Interviews, insight & analysis on digital media & marketing

Bring Back Better – The future of retail returns

By Rob Shaw, MD EMEA, Fluent Commerce

With product return rates in ecommerce ranging between 20-30% and global ecommerce sales projected to hit £4.7 trillion by 2023, the volume of returns is only set to increase. In fact, according to Narvar data, ecommerce returns in 2020 alone were up 70% compared to the year prior.

As a result, the way retailers and brands manage returns is becoming a more important part of the customer journey. Indeed, research has shown that 84% of online shoppers would refuse to use a retailer again after a bad returns experience.

But what factors have the most impact on a returns process and how can organisations optimise the experience to become a positive factor in the way they are perceived? There are a range of priorities to address:

  1. Embrace Digital Returns

Traditional approaches to returns have some inherent problems. For instance, not everyone has the printer required to create return labels, and putting a pre-printed label in every box adds both waste paper and cost. In contrast, digital returns can help boost brand sustainability credentials and potentially helps resell items faster.

By providing a return QR code on a shipping label or box, or on a packing slip for use at a drop-off or collection, retailers can print a return label while also triggering an update to their order management system. Alternatively, customers can be given the option of generating a QR code online, which can then be texted to them for easy access when the return is dropped off or picked up.

  1. Keep customers informed

When customers return products for a refund, the associated communication process should keep them regularly updated on the status of their payment. This not only helps avoid additional support calls from people frustrated about the status of their refund, but it can also build brand trust and maintain customer satisfaction.

  1. Identify customers with high return levels

Most retailers will be familiar with the challenges created by customers who both buy and return lots of products. Identifying these buy/return patterns is becoming an important step in effectively predicting the potential level of returns, which in turn, can help prevent excess stock replenishment.

  1. Monitor the lifetime value of customers

Some retailers have different returns policies or processes for high-value customers or those that tend to buy items at full price. This is an important consideration, as taking care of customers in these categories in the long term makes more business sense, so maintaining their loyalty is key. This is often true even if they have high return rates, and retailers should avoid penalising or even blacklisting loyal and active customers if at all possible.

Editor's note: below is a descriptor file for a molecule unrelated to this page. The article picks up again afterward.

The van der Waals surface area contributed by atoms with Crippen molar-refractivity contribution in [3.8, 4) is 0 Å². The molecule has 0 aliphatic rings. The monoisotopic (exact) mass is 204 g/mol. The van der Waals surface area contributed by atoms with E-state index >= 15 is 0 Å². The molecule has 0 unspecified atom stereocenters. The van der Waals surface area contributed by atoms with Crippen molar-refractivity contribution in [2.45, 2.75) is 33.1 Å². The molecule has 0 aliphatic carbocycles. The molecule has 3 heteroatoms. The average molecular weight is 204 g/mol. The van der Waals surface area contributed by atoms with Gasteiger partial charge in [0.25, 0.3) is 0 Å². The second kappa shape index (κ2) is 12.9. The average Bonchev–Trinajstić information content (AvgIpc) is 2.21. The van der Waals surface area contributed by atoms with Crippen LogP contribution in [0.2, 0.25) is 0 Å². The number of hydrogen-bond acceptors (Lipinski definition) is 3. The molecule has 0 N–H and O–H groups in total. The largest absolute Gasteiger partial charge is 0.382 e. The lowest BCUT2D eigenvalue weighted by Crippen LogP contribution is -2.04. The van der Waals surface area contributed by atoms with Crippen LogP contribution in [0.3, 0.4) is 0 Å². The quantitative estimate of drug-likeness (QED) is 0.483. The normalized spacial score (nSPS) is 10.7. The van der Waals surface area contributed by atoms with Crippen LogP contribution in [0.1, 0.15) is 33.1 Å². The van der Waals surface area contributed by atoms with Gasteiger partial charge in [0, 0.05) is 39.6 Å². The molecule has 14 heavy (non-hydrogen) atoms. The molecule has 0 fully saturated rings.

1. Resell returned items earlier in the process

Clearly, all returns must be quality checked before they can be re-released as saleable inventory. But products with the same SKU can often arrive in different locations, meaning retailers need to assess the average condition of returns for that type of item. In doing so, they can more quickly expose at least some of the return stock for sale online, helping to ensure greater efficiency.

  1. Optimise post processing

Similarly, the speed at which returned products can be resold also depends on the work that needs to be done on each item to get it back into a saleable condition. From washing and ironing apparel to recasting jewellery, tracking the condition and status of each item and working hard on the efficiency of the quality processes can have a significant impact on sales.

  1. Improve reverse logistics

When it comes to returns, convenience is king. While accepting online orders in-store is increasingly a minimum requirement where possible, some retailers now also accept returns at third party locations. 

But once they have been accepted, retailers then have to build an efficient process to get them back online or on the shelves as quickly as possible. This can range from processing them in-store to consolidating returned items for processing centrally. When items have to be shipped somewhere for processing, retailers must also work out the most effective logistics routes to minimise staff and transportation costs, as well as reducing their environmental impact.

  1. Returns are not a customer service afterthought

A study carried out in 2019 by UPS revealed that 54% of consumers look at the returns policy before making a purchase. This only serves to underline the importance of returns in the wider sales process, and its terms and levels of convenience will have an influence on the bottom line if customers don’t like what they see. As a result, policies should be clear and easy to find. 

Ultimately, today’s savvy consumers are becoming more familiar with returns processes and will use their experiences to inform future purchasing decisions. The key point for retailers is the way they deal with a disappointing or unwanted purchase is just as important as how well they attract customers in the first place.